Surely at some stage, when dealing with people who have apparently made a conscious decision to pursue a life of crime, the courts are not obliged to make any allowances for the offender – that is, at some point in the criminal career of a recidivist burglar there can be no mitigating circumstances at all for a court to take into account. You may be excused for thinking that at some stage a person who keeps on appearing in court for the same offence will start getting the maximum penalty.

georgesgenitals georgesgenitals 1:41 pm 09 Aug 10

Tooks said :

I guess the question is when do we give up on rehabilitation for recidivist offenders? How many chances does a person deserve?

Quite a few, if for no other reason than to assist those who are faslely accused. I think once someone gets to double figures in the number of convictions, though, we could fairly safely say that the person is actively resisting rehabilitation. The exact number will be difficult, and probably a matter of politics.

dtc dtc 1:30 pm 09 Aug 10

Any thoughts on finding out why these people steal and seeing whether that can be changed? Maybe providing them with their drugs?

(I know that doesnt work for all of them, since presumably some, or many, are not on drugs and just steal for the money)

Jazz Jazz 1:29 pm 09 Aug 10

andym said :

Well there are some countries in the world where loping off an offenders hand seems to produce the desired results

It would make it harder to carry a stolen TV back out through someones window

54-11 54-11 1:13 pm 09 Aug 10

Where’s Mully when you need him. A dozen or two drives by Mully would sort this problem out.

Tooks Tooks 1:12 pm 09 Aug 10

I guess the question is when do we give up on rehabilitation for recidivist offenders? How many chances does a person deserve?

Pork Hunt Pork Hunt 12:43 pm 09 Aug 10

p1 said: GPS tracking collar which delivers an electric shock when they enter a home they are not authorised to?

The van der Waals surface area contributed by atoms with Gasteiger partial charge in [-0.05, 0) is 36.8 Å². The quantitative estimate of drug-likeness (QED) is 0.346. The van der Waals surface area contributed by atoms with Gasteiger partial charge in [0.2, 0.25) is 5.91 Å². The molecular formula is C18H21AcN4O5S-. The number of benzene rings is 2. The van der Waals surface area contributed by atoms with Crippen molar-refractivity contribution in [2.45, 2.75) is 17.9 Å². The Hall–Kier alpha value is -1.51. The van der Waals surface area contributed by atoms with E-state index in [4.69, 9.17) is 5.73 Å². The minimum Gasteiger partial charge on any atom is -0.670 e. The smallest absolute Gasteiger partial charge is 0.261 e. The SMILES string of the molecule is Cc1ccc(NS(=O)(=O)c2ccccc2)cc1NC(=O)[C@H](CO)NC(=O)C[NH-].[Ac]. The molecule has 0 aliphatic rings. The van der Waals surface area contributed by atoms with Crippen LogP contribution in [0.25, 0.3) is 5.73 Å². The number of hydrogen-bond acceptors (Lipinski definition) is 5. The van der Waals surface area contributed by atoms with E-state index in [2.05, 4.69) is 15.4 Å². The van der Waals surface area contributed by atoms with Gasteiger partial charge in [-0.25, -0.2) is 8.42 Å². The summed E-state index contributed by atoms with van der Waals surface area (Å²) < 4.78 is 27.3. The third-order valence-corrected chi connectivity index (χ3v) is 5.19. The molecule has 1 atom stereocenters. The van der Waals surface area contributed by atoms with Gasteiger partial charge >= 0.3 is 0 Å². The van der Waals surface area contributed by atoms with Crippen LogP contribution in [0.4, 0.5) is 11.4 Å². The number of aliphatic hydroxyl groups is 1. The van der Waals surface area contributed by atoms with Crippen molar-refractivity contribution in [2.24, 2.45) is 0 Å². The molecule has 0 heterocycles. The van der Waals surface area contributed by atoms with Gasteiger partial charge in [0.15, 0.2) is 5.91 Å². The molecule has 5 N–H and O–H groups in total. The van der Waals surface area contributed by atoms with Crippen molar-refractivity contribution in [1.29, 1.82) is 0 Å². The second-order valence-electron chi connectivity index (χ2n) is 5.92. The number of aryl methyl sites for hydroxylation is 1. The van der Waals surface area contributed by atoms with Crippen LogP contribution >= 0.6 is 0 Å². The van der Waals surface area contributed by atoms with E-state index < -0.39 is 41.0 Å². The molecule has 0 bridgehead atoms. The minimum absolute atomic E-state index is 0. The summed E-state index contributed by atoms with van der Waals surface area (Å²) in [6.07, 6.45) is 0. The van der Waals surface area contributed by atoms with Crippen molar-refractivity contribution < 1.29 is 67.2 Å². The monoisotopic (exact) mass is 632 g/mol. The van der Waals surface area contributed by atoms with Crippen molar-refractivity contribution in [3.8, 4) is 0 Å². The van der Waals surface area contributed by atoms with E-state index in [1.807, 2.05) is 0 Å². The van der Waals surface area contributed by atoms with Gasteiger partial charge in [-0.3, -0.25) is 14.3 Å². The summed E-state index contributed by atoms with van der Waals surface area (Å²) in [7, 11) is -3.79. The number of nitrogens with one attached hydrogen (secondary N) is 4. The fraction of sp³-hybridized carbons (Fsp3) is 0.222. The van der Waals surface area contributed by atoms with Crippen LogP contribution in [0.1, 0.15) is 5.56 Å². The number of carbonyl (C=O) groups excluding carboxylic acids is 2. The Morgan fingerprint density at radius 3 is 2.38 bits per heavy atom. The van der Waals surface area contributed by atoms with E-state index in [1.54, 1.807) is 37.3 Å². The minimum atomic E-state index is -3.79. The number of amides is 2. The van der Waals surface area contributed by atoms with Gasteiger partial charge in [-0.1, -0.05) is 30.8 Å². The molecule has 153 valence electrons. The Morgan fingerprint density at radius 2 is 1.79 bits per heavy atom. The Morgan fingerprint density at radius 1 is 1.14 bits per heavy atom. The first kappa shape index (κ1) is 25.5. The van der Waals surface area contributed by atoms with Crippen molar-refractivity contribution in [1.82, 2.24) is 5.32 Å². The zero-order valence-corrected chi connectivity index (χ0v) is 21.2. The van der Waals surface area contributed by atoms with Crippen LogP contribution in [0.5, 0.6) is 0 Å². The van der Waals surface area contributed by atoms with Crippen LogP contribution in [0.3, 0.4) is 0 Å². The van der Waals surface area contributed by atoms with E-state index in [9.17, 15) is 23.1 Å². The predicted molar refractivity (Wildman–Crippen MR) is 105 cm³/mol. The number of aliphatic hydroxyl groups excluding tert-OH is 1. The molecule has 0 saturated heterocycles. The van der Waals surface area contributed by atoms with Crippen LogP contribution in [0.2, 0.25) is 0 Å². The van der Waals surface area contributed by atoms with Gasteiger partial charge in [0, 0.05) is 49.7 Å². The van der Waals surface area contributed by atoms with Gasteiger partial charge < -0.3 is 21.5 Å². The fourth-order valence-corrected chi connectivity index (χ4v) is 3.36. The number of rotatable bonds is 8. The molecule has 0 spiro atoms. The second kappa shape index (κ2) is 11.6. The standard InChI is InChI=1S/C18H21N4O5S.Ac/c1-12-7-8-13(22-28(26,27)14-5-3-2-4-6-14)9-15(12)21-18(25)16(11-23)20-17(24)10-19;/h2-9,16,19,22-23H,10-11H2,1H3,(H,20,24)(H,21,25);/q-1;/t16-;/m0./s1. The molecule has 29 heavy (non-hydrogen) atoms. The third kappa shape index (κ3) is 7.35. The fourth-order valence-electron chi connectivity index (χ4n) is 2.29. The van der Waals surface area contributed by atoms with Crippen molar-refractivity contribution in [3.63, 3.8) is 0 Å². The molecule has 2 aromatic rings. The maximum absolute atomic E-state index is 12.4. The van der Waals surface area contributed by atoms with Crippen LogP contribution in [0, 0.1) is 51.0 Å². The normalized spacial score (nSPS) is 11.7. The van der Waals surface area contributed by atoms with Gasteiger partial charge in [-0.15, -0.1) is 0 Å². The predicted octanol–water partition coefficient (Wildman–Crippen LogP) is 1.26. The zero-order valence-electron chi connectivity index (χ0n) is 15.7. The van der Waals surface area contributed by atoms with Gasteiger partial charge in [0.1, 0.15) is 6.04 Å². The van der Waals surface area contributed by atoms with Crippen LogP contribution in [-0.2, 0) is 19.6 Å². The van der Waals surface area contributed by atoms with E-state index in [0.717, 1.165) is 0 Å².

Or blows their head off.

georgesgenitals georgesgenitals 12:35 pm 09 Aug 10

p1 said :

georgesgenitals said :

The police can correlate increases in property crime to the release from gaol by certain individuals. The solution is simple – don’t release them.

GPS tracking collar which delivers an electric shock when they enter a home they are not authorised to?

How about putting tracking collars on them, then referencing their locations with reported burglary sites? If found to have been on the premises, and the owner doesn’t explain it away, automatic reincarceration. It would take away a lot of the thrill if the chance of getting caught was >99% rather than <10% (for example).

colourful sydney racing identity colourful sydney racing identity 12:17 pm 09 Aug 10

andym said :

georgesgenitals said :

On a more serious note, I realise we can’t just throw away the key. But gaol seems to be our society’s most serious punishment, and also our most effective means of isolating known criminals from their (previous and future) victims. What alternatives do we have? Can someone who has burgled 300 times actually be rehabilitated?

Well there are some countries in the world where loping off an offenders hand seems to produce the desired results

Yeah, top idea. Let’s take our lead from coutries that stone to death women who have sex with someone they are not married to.

andym andym 11:59 am 09 Aug 10

georgesgenitals said :

On a more serious note, I realise we can’t just throw away the key. But gaol seems to be our society’s most serious punishment, and also our most effective means of isolating known criminals from their (previous and future) victims. What alternatives do we have? Can someone who has burgled 300 times actually be rehabilitated?

Well there are some countries in the world where loping off an offenders hand seems to produce the desired results

Woody Mann-Caruso Woody Mann-Caruso 11:48 am 09 Aug 10

a small percentage of crooks are responsible for an estimated 90% of Canberras Crime

Careful – the article doesn’t say anything about a percentage of crooks, just an absolute number. 124 crooks could be half for all we know. (I doubt it.)

If this is a Pareto proposition, and some tiny fraction of crooks are responsible for almost all property-related crime in Canberra, then lock the f*ckers away for life, and screw rehab. I’m all for second and even third chances, but 100? It’s not about the stuff they steal, it’s the fact that they invade citizens’ most sacrosanct places – their homes.

I wonder if it makes things easier for police? “My DVD player was stolen.” “No worries, we’ll just hit up the people on this list!”

Erg0 Erg0 11:45 am 09 Aug 10

Sorry, wrong post. 🙁